Aaron said...

I just confessed this to one of my Christian co workers today asking for his prayer. I go through seasons of early rising and seasons of seeming inability to rise at all. The result is a recurring cycle of lateness. I hate the way it makes me look to my coworkers. I knowing that deep down I am just taking advantage of the favorable reputation that God gave me with my employers. I know it is a sin problem. Gotta stop. Thanks for this extra dose of motivation. Appreciate your prayers as well.

Aaron said...

I just confessed this to one of my Christian co workers today asking for his prayer. I go through seasons of early rising and seasons of seeming inability to rise at all. The result is a recurring cycle of lateness. I hate the way it makes me look to my coworkers. I knowing that deep down I am just taking advantage of the favorable reputation that God gave me with my employers. I know its a sinful "lazy man" problem. Gotta stop. Thanks for this extra dose of motivation. Appreciate your prayers as well.

Brian Mayfield said...

Thanks for sharing this Aaron. Praying the Lord gives you strength & determination in this area!

Dennis Tice said...

I am always early for everything Brian and thankfully Jeanie is just like me. Over the past 20 years my jobs have been in a leadership role so whether I was punching a clock or salaried I thought I should be early every day to set the tone for the people that worked for me. That was just the way I was wired.

Dennis Tice said...

I am always early for everything and thankfully my wife is the same way. Over the past 20 years I have worked in some sort of leadership role so whether I was punching a clock or on a set salary I felt I should be the first one to work. I felt it set the tone that I was ready to get the day started. It was just the way I was wired. On the flip side I have worked with bosses in the past that thought just getting to work was a great accomplishment and it always drove me crazy.

Aubrie said...

I am completely OCD about not only being on time, but being early. I think like Dennis said it depends on how the standards are set. If my principal put up with teachers being late, we'd be in a world of hurt...and possible lawsuits for negligence! I think it's so important to be on time because you never know who's depending on you to be there...and the consequences for some jobs can be pretty terrible. I knew someone during student teaching who failed student teaching (can never receive a license in Kansas...so $35,000 of school for nothing)because he was over an hour late 5 times in 7 weeks. As teachers, this just can't happen because not only is it way unprofessional, it makes you liable if something happens in your room and you're not there. My biggest question is if you're chronically late, why not just get up 5 minutes early? Or set a few different alarms? But I also need to stop judging because there's stuff I can work on too! Great thoughts Brian!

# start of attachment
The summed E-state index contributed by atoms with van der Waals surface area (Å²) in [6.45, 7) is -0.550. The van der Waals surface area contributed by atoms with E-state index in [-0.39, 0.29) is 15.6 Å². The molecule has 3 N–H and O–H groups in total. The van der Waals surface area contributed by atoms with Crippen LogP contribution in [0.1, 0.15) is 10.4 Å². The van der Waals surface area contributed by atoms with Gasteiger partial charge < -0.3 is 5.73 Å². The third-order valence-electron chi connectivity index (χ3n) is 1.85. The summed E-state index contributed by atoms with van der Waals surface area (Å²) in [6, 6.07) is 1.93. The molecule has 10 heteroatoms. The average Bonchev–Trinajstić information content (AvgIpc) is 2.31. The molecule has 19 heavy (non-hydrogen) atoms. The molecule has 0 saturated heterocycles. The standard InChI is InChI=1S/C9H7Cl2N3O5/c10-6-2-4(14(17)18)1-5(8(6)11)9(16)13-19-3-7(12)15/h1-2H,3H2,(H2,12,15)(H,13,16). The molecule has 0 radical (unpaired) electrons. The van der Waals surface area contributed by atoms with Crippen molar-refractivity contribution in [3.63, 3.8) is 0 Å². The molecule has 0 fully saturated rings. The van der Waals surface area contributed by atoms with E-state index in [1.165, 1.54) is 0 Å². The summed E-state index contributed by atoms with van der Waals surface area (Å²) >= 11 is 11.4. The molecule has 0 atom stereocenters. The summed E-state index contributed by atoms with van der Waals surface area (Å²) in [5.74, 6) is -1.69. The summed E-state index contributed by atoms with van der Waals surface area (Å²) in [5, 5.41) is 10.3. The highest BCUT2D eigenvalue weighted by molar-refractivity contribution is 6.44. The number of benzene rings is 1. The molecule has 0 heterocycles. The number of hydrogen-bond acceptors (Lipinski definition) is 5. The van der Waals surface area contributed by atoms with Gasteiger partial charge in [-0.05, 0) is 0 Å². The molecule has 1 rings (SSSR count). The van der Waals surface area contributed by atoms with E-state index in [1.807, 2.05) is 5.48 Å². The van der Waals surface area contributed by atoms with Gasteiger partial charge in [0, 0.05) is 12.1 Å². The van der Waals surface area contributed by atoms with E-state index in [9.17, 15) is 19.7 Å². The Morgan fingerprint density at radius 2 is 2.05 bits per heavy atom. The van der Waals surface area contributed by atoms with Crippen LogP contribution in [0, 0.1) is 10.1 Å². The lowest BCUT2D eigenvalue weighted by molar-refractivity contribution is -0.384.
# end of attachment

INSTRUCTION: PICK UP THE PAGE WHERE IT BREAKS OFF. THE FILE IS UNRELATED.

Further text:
Aubrie said...

I am completely OCD about being on time, and I can tend to be super judgmental (which is not good). I really like what Aaron said because it gives me a different perspective. Every day I have 3 or 4 kids late to first hour, and I am never sure whether to cut them some slack or let them have it for being late. I really want them to know, however, that the consequences for being late in the "real world" can be pretty awful. I know someone who failed student teaching (can never receive a license in Kansas....so $35,000 down the drain) because he was over an hour late like 5 times throughout the semester. As a teacher, you can never be late, because if you are, not only are you in big trouble, but if something happened in your room, you could be sued for negligence. I think it depends on how the standards are set. If the boss puts up with tardiness, then people are more likely to be late all the time. Great thoughts Brian!